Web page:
This spring, Hines published a scathing critique of nine Einstein’s-brain studies in Brain and Cognition. Diamond’s study on glia wasn’t blinded, he pointed out. Higher neuron density has also been reported in schizophrenics, making Harvey’s observation of dubious value. It’s far from clear that Einstein had dyslexia. And Falk, Hines says, hasn’t demonstrated that the unusual brain convolutions she found are due to anything but random variation.
Hines is not alone in his skepticism. Psychiatrist Lena Palaniyappan of the University of Nottingham sounds a note of caution about comparing different brains’ convolutions. If you’re analyzing brains from two different species, more convolutions do mean more smarts. But, he notes, no one has demonstrated such a relationship when comparing human brains. So it’s not clear what reports of extra convolutions in the Einstein brain really amount to.
Ann McKee, the Boston University neuropathologist who sounded the alarm about chronic traumatic encephalopathy in football players who have suffered concussions, says she’s wary of studies purporting to ascribe mental function to structure alone.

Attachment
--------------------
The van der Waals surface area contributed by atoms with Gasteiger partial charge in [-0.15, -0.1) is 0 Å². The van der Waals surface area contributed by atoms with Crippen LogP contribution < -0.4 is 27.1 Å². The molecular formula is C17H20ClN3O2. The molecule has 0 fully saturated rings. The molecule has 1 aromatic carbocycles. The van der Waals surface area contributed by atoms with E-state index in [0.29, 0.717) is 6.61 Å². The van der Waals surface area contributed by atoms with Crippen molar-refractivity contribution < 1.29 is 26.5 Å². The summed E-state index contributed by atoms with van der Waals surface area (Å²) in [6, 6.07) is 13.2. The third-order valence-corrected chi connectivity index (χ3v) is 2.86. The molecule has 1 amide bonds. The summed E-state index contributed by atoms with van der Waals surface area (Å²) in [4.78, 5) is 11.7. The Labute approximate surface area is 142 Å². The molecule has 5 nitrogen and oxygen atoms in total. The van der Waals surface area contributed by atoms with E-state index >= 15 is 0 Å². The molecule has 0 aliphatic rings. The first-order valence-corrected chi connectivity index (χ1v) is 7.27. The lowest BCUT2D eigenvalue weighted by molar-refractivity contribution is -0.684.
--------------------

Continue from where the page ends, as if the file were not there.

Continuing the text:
That’s because structure tells only part of the story. Neural impulses race all over the brain, tying together both distant and adjacent structures moment by moment. Not taking those relationships between brain areas into account would be like trying to understand Manhattan’s commerce by studying buildings but not traffic patterns.
These neural relationships are “so evanescent,” McKee says, “and it’s something that’s only captured by studies of function, which are not possible from a postmortem exam.”
Howard University physiology professor Mark Burke says the idiosyncratic way Harvey cut up the brain makes it hard to study, even with unbiased, state-of-the-art cell-counting techniques. He recalls his disappointing pilgrimage to the National Museum of Health and Medicine in Silver Spring, Md., where much of what’s left of Einstein’s brain now rests.
“I just kind of shook my head and said, ‘Wow,’ ” Burke recalls. “It’s a shame that it wasn’t done systematically.”
The brain, he says, is of “limited scientific value at this point.”
But even if Einstein’s brain were intact enough to be plumbed with the tools of modern science, we might have to remain agnostic about the source of his brilliance.
Harvard neurology professor Albert Galaburda believes that even if we could resurrect Einstein, we still would not be able to explain his mind. “[If] he has some differences, you can’t tell that that’s why he became a great physicist,” he says. “Maybe it’s because that’s what doing physics does to your brain.”
[This article originally appeared in print as "Between the Folds."]